COVID-19: Tips for people with an eating disorder

With COVID-19 being the main focus of the media, our social media feeds, and conversation within our community it’s normal to feel anxious or uneasy about what this means for you.

In times of uncertainty and with social isolations being encouraged, it is easy to feel alone. It’s important to remember that we are all in this together.


How does COVID-19 affect someone experiencing an eating disorder?

The current COVID-19 situation is challenging for everyone, and we understand that the prevalent discussions around stock-piling food, increased hygiene measures, food shortages and lock-ins can be incredibly distressing and triggering for people experiencing disordered eating or an eating disorder.

As everyone responds differently to their environment, we encourage those who are struggling at this time to contact their treatment professionals and support people. In the event you do not have these teams or people in place (and even if you do!), we encourage anyone who needs to talk through their concerns and current challenges to contact Lois Bridges based in Dublin, Ireland.

Many of the tips below involve contacting a treatment or health professional. For those currently receiving face-to-face treatment or therapy, you might like to consider arranging remote Zoom/Skype/Teams sessions with your treatment team.

Stock-piling food: These words may be incredibly triggering for people who may be recovering from binge and/or binge-purge behaviours. For the safety of the person experiencing an eating disorder it may be necessary to move food to an area that is unable to be accessed.  For people who live alone, consider whether you can stay with family members or friends during any periods of social isolation.

Hygiene measures: All health authorities are encouraging hygiene measures to be implemented as a number one protective factor against virus transmission. For some people experiencing eating disorders and have obsessive behaviours around hygiene this may be triggering information. The recommendation is to wash hands with soap for 20 seconds.

Food shortages: For people experiencing an eating disorder, this information can be incredibly distressing. In the event a person has a prescribed snack/meal plan, some foods may not be able to purchased, or fresh food not so readily available. We encourage carers or people experiencing the eating disorder to contact their health professional to seek advice on a Plan B and even a Plan C for their existing meal/snack/eating plan.  Preparation is key so allowing more time to prepare for the meal/snack changes may help to reduce potential anxiety.

Potential lock-ins or closure of sporting/health and fitness centres: For some people experiencing an eating disorder, the closure of these facilities can also be incredibly triggering and distressing.  It may also drive increased eating disorder thinking and behaviours in relation to exercise and activity. It is important that you contact their health professional if you are feeling distressed or anxious.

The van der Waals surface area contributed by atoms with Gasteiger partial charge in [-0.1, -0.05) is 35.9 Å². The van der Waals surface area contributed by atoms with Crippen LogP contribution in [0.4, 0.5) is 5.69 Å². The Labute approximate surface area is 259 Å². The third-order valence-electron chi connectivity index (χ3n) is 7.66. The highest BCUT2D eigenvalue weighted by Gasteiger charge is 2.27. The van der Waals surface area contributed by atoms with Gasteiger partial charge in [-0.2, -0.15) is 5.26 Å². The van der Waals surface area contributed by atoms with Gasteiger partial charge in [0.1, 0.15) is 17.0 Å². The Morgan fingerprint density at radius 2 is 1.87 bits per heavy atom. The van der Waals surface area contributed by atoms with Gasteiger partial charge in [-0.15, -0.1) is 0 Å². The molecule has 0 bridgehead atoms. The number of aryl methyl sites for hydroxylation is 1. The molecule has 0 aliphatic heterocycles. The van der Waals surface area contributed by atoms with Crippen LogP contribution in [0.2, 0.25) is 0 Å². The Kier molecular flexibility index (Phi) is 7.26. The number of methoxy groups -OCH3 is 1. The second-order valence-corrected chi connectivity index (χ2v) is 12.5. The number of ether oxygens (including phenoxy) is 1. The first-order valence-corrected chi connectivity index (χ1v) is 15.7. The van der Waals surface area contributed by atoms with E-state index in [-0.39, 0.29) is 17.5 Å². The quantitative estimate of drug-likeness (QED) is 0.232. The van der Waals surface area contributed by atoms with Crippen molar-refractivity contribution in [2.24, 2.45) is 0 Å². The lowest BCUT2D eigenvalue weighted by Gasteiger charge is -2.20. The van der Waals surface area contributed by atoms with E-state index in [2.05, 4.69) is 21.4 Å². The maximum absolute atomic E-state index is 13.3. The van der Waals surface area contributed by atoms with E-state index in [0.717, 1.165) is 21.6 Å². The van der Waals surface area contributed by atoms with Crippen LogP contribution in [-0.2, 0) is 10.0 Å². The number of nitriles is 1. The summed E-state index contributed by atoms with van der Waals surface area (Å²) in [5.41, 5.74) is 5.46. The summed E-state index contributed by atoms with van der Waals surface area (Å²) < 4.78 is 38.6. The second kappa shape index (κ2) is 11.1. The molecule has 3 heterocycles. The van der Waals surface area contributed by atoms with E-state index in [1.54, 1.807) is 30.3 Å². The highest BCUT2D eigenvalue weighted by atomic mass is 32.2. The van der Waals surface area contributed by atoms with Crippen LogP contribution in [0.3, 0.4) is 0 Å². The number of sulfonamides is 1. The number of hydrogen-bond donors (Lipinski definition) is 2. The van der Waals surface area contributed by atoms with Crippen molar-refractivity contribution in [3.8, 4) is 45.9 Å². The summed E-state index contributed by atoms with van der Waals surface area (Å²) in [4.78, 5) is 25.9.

General increased anxiety and feelings of helplessness: This is a unique and unprecedented time in modern history. It is natural to feel worried, concerned, or experience any other emotion about the current situation. For people experiencing an eating disorder these feelings may be heightened. Again, speaking to a health professional to talk through your feelings is recommended.

What you can do to support yourself, instead of your eating disorder:

  • Switch off media and social media – the intense coverage and conflicting messaging being shared across all platforms can increase feelings of anxiety and depression and also contribute to an increase in eating disorder thinking and behaviours. Ensure you seek and adhere to the information from reputable sources in relation to the best course of action (these include the government health authorities).
  • We get it. When you feel overwhelmed, down or anxious, it can be really difficult to ‘take action’ and do things that can help you to improve your mood and thinking. We encourage you to try and do the positive things that work for you and can lift your mood.  These are free and can have an incredible impact on how you feel. You do you, but here are some things that are positive strategies to improve mental health:

– Listen to music, upbeat of course. Singing along optional!

– Gentle stretching or movement to music (ensure that movement is as per current recommendations from your treatment team or health professional)

– Drawing and art can be a positive way to distract thinking or express moods.

– Breathing and mindfulness techniques can help manage feelings of stress. There are some wonderful free apps that provide guided meditations or mindfulness practices;  Meditation & Sleep is an excellent, evidence based app developed by our friends at headspace.

  • Find things to be positive about. It is easy during challenging times to default to negative thinking.  Write down 1 thing each day that you are grateful for and remind yourself of this as often as you need. It’s not the solution; but adding some positivity into your thinking can be incredibly helpful.
  • Talk it out. You are not alone, and battling or struggling through your thinking during this time is not fair or reasonable. Talk to someone you trust about your concerns or talk to a health professional.
  • Reading is a great way to help relax your mind.

Remember to be kind to yourself – you are stronger than you think, braver than you know and can and will get through this challenging period – take it one moment and thought at a time! We’re all in this together.

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